Teyana Taylor has said enough about working with Kanye West on his “Fade” music video, her (nonexistent) workout routine, and what that cat face was all about. She’s ready to get on stage and do what she’s been doing since she was 9-years-old, which is sing her heart out.
Born and raised by a single mother in Harlem, New York, Taylor was signed by Pharrell Williams to Star Trak Entertainment in 2007, and in 2008 debuted her first single, “Google Me.” This was made all the more ironic when headlines read: “Who Is Teyana Taylor?” following the 2016 MTV Video Music Awards last weekend. Taylor first met Kanye West in 2010 while he was in the studio recording My Beautiful Dark Twisted Fantasy. He sought her fashion advice, but she was determined to prove her singing chops as well. Finally, in 2012, she was signed to West’s GOOD Music label and Def Jam. Her last album, VII, dropped in 2014 and she’s back in the studio now working on a fresh new one.
On September 10, Taylor will be using her voice in more ways than one as she joins Sia and the comedian Leslie Jones for the All Access abortion rights event in Cleveland, Ohio, hosted by Jessica Williams of Two Dope Queens and The Daily Show. It is especially impactful to have new mothers like Taylor on the lineup, who gave birth to her first child with husband Iman Shumpert of the Cleveland Cavaliers, Iman Tayla Shumpert Jr., also known as, “Junie,” in December 2015.
“I stand by my women,” Taylor said over Labor Day Weekend, which she worked throughout. “I support my women. That’s really all that matters.”
Have you been in the studio a lot lately? Yeah, I’ve definitely been in the studio. GOOD Music just opened a compound in Los Angeles, so they let all of us just go in and vibe. I’ve been laying down a lot of different ideas and trying to figure out what I’m feeling musically and where I want to go musically. I’ll be dropping something really soon. I’ve got some big stuff in the works.
Even if you don’t know exactly, what is it that you’re feeling right now? What are you inspired by these days? With my music, I always express what I’m feeling right at that moment. Just having had Junie, I have a lot to talk about: Junie, love, and being a young adult woman. It’s almost like a journal. I just want to tell my story.
And what story is that, exactly? What do you hope other young adult women take away from your lyrics? I want girls and women of any age to know that we are human and come from the same place. My music comes from the heart. I want speak to women and men about real issues that we all go through. You’ve got to talk about what’s going on in the world today — there’s a lot going on — but you also got to talk about how it feels; what makes us emotional; what makes us happy.
There’s a lot to talk about right now regarding women’s rights and abortion rights, especially with the election coming up. Why did you want to get involved with the All Access concert and why is it an important issue to you? When they reached out I immediately said yes. I was like, ‘I’m down. I will be there and I will give a great show.’ Whether you’re a mom or you’re not, I think for any woman, period, it’s an emotional thing to go through. I stand by my women. I support my women. That’s really all that matters.
Were there any specific moments that shaped your voice as an artist? Being pregnant changed my life. I don’t know, it’s just weird when you’re about to be a mom and you’re building that bond. You can feel your baby growing inside of you. It’s a different kind of feeling of love. I have such a different outlook on things; a whole different hunger and intensity. She’s matured me so much.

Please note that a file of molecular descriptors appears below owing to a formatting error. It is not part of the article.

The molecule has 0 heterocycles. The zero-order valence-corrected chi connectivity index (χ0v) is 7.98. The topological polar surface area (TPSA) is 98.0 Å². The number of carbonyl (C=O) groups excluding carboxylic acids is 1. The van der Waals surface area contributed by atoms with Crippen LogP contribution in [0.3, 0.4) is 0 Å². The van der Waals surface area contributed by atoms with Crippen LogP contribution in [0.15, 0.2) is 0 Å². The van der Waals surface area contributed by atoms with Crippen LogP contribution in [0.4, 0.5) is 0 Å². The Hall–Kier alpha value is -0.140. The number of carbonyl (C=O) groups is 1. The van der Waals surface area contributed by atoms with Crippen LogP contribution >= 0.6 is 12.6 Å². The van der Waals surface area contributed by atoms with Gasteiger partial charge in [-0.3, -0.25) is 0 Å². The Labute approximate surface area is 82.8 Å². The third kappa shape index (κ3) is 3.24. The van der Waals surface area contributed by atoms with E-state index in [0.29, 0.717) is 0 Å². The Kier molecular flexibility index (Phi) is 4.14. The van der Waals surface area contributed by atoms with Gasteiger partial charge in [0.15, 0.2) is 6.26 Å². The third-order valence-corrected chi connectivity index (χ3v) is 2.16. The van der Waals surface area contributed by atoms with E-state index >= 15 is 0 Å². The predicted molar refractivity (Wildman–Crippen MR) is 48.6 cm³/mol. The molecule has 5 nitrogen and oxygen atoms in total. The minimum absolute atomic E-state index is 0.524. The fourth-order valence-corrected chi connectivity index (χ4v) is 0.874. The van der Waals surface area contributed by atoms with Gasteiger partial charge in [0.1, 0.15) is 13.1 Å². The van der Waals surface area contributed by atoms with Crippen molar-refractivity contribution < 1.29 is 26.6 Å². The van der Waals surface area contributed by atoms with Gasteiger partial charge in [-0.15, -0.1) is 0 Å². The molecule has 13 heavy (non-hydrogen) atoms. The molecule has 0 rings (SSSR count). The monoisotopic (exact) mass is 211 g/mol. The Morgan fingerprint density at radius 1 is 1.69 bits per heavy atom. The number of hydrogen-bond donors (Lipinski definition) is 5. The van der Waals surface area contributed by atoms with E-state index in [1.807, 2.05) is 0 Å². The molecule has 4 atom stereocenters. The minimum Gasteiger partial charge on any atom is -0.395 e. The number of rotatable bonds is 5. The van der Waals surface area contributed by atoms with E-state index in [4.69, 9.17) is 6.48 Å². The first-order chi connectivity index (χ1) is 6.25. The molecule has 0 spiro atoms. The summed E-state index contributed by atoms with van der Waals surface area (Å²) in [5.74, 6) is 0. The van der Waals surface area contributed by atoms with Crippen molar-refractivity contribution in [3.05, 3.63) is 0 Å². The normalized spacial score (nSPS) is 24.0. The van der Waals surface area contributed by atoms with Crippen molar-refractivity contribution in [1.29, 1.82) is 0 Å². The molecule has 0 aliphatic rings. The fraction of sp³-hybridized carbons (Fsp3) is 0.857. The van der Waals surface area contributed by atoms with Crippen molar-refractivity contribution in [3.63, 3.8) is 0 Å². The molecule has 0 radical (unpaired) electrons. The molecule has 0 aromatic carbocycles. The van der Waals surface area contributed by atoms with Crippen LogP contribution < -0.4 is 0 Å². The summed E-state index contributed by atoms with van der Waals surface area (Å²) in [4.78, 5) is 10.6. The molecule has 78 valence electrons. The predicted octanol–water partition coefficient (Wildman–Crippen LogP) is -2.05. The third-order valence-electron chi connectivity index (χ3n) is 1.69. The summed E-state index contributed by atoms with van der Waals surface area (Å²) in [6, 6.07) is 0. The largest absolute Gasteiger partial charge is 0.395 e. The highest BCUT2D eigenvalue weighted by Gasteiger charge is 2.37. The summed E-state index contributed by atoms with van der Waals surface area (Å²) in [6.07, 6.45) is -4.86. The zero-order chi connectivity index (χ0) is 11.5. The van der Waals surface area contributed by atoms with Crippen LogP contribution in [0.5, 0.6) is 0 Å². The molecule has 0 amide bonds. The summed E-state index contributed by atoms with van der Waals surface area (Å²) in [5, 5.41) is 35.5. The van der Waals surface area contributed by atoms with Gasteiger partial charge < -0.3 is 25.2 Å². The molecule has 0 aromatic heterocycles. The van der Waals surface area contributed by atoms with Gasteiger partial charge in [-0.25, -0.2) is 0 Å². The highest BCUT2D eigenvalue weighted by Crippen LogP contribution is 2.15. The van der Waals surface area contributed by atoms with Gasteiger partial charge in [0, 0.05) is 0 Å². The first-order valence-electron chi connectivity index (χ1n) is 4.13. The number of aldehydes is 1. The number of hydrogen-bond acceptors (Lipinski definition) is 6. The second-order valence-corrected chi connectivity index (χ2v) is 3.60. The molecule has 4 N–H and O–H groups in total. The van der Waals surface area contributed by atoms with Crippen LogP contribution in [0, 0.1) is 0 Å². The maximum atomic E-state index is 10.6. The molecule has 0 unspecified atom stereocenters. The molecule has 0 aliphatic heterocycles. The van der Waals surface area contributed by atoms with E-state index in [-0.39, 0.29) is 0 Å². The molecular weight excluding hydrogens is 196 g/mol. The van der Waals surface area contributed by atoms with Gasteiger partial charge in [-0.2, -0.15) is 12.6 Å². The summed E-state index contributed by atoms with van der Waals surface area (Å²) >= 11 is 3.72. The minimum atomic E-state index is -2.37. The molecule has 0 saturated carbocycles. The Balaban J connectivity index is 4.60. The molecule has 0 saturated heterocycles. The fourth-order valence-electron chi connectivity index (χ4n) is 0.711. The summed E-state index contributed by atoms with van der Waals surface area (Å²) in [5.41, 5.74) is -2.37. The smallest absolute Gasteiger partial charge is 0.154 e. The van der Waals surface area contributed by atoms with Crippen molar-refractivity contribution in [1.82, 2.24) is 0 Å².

Does it bother you when people focus on your post-pregnancy body? There’s been a lot of talk in the media lately following the “Fade” video. It feels good to know that you can inspire other women. I think that’s dope and it also makes mothers around the world feel great to know that it’s possible. Even for mothers-to-be who are afraid. Females are motivated, and it’s always good to see other females that motivate us. Motivation is key, so I’m happy that I can be motivational. I want people to know: Yes, mothers are superwomen. Literally. If it wasn’t for mothers, we wouldn’t be here today. We get the cool points.
How has your own mother influenced you? Sometimes I see what little Junie does and I’m like, ‘Okay, I put my mom through the same thing.’ I definitely peed on my mom and threw up on her. It’s a beautiful thing, watching your child grow, but yeah, after Junie I’m definitely like, ‘I salute you, mom. I appreciate you.’ She raised me alone — she was a single mom — so her strength is a different kind of strength. She inspires me so much. I have my amazing husband, but it’s still a lot of work for the both of. Imagine having the strength to there as a mom and a dad. Whenever I’m overwhelmed with my busy schedule, I know that I can do it because she did it.
What do you do for self-care? I love to dance and my daughter likes to dance, too. It’s Club Junie all day. It’s so cute watching her try to dance to the beat. When I’m recording, I really just want to be with my family — my husband, my grandparents. You know, fun stuff.
Are you listening to anything right now that you really love? I love to zone out to Sade and Aaliyah. I’m such an old lady, so I love the ‘80s and ‘90s India Arie. I’m also in love with love songs. My first album was just jams.
How have you grown musically? And where are you headed? My sound has definitely grown. My first album was recorded before Junie was even a thought. Before I found love again. I came from heartbreak and growing up as a woman. Now, I’m 25-going-on-26 and I have a family, a husband, and a child. I can talk about things with a different level of maturity now. I’m a better version of myself. I know what I want. I’m more wise; more aware.
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